Can you see the greens in your mind’s eye? And then, imagine that Jordan Spieth comes over to you. He motions to his caddie. The caddie reaches into Spieth’s bag, and pulls out…a baseball bat? Spieth hands you the bat, pats you on the shoulder, and calls out, “Batter up!” before walking away. And suddenly you’re playing a baseball game in the middle of Augusta National golf course. Would that be weird? That wasn’t where you thought I was going, was it?

That’s what I imagine Jesus’ followers felt in our text today. Here’s what they expected: “Lord, is this the time when you will restore the kingdom to Israel?” They came to watch the all-time-great Jesus play golf. They came to watch Jesus kick out the Romans and restore the kingdom to Israel.

And instead, Jesus handed them a baseball bat and said, “Batter up!” More specifically, he said, “you will receive power when the Holy  Spirit has come upon you; and you will be my witnesses in Jerusalem, in  all Judea and Samaria, and to the ends of the earth.” And then he disappeared into heaven.

They came to watch Jesus. So they asked him, “Is now the time when YOU will do it, Jesus?.” But Jesus replied, “No, YOU will receive power and YOU will be my witnesses.” This is like a game of ministry hot potato! But Jesus left the disciples holding the ministry. Jesus literally disappeared from their midst so they couldn’t just watch him do it. They came to watch Jesus play golf, and instead he handed them a baseball bat and sent them to the plate.

They were flabbergasted! “Jesus, now’s a terrible time to disappear! Jesus, you have so much more to do! Jesus, there’s so much that you can do that we can’t! Jesus, we need you!” But he said they would have the power of the Holy Spirit, and they were the ones who needed to step up to the plate.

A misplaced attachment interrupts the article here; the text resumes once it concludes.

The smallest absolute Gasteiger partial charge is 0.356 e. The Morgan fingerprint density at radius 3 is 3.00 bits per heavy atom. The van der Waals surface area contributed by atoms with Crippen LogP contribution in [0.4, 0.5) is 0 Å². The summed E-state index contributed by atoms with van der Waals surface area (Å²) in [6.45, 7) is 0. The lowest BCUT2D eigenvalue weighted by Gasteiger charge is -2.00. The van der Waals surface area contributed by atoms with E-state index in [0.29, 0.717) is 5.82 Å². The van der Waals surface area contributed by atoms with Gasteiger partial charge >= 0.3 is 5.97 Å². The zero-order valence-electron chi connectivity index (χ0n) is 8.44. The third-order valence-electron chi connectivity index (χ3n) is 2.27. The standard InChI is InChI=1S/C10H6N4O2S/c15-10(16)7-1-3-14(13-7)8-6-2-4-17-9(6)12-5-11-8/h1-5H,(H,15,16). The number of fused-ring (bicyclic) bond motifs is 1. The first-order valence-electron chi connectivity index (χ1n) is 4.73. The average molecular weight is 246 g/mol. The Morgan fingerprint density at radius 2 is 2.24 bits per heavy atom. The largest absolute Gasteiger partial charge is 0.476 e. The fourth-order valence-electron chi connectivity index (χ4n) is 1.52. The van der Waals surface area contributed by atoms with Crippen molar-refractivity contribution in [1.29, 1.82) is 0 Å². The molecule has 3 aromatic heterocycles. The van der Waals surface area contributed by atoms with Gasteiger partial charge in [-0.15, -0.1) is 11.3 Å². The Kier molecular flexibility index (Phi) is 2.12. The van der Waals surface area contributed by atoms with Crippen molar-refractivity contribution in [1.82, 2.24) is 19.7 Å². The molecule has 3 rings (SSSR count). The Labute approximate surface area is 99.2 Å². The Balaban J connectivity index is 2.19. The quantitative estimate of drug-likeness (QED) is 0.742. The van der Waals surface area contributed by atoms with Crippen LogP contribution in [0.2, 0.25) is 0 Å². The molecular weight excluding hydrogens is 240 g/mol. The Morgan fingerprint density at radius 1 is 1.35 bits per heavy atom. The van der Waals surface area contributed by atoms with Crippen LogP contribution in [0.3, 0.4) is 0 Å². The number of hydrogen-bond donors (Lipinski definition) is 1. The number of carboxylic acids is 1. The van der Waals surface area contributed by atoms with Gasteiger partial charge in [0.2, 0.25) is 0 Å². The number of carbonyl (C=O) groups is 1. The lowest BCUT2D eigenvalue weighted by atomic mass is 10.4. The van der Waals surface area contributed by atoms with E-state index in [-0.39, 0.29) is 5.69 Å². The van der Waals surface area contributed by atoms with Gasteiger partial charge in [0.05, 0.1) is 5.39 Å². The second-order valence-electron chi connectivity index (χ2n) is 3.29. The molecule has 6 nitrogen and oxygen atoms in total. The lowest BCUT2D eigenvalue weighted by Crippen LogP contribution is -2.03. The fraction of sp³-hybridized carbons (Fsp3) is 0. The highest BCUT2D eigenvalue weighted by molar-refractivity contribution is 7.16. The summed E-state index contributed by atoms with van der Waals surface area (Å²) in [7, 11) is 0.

When Jesus had his disciples walk around with him for three years, he was trying to get them ready. He was trying to get them ready to swing, ready to step up to the plate, ready for when it was their turn. And that’s what a church is supposed to do as well – get everyone ready to step up to the plate. A church is a team of players, not the crowd watching the game. A pastor is the coach getting the players – you – ready to play.

Jesus handed us a bat. Jesus called our name in the batting order. Jesus sent us out onto the field. So step up to the plate. Batter up! It’s not time to sit back and watch someone else play. It’s time to grab a baseball bat and play ball!

Batter Up at FPCL

In a time of transition, here’s what usually happens. Usually, there are five or six key leaders in a church who step up and have to do everything. And a bunch of other people pull back so they can “wait and see” how things play out. So as these key leaders start doing even more than they were already doing, they wind up getting even less help from others. And then the finance committee starts seeing less donations and investments in the mission as people “wait and see” how things play out.

In the spirit of Jesus’ final words to his disciples on earth, I challenge this church not to “wait and see.” Don’t pull back. Don’t turn into a spectator or a pew potato. Grab your bat, step up to the plate, and get in the game. Don’t wait and see. Step up and make the future happen!

In our first text today, we heard how the very first Christian church was formed. It says they spent time in worship regularly. They spent time in their homes together discussing what they heard from the apostles. They spent time on their own in prayer. They spent time serving people around them and making wonders happen. They spent their resources to generously support those in need. They spent their time, their talent, and their treasure in the pursuit of a Christ-like life. That’s not “wait and see.” That’s “batter up!”

I challenge everyone hearing this to pick one thing. Pick one way you can step up. Pick one way you can get into the game or get more engaged in the game.

Can you step up to the plate in worship? If you come once a month, what about making it twice a month? If you come regularly, what about becoming a liturgist? I created sample templates you can say for each part of the worship service as a liturgist. You can literally pick between three options for every part, or write your own. Or sign up to bring snacks after worship some Sunday! Or sign up to be a greeter or usher on some Sundays! Committing to worship more frequently, engaging as a liturgist, or bringing snacks or being a greeter are all ways to step up to the plate in worship.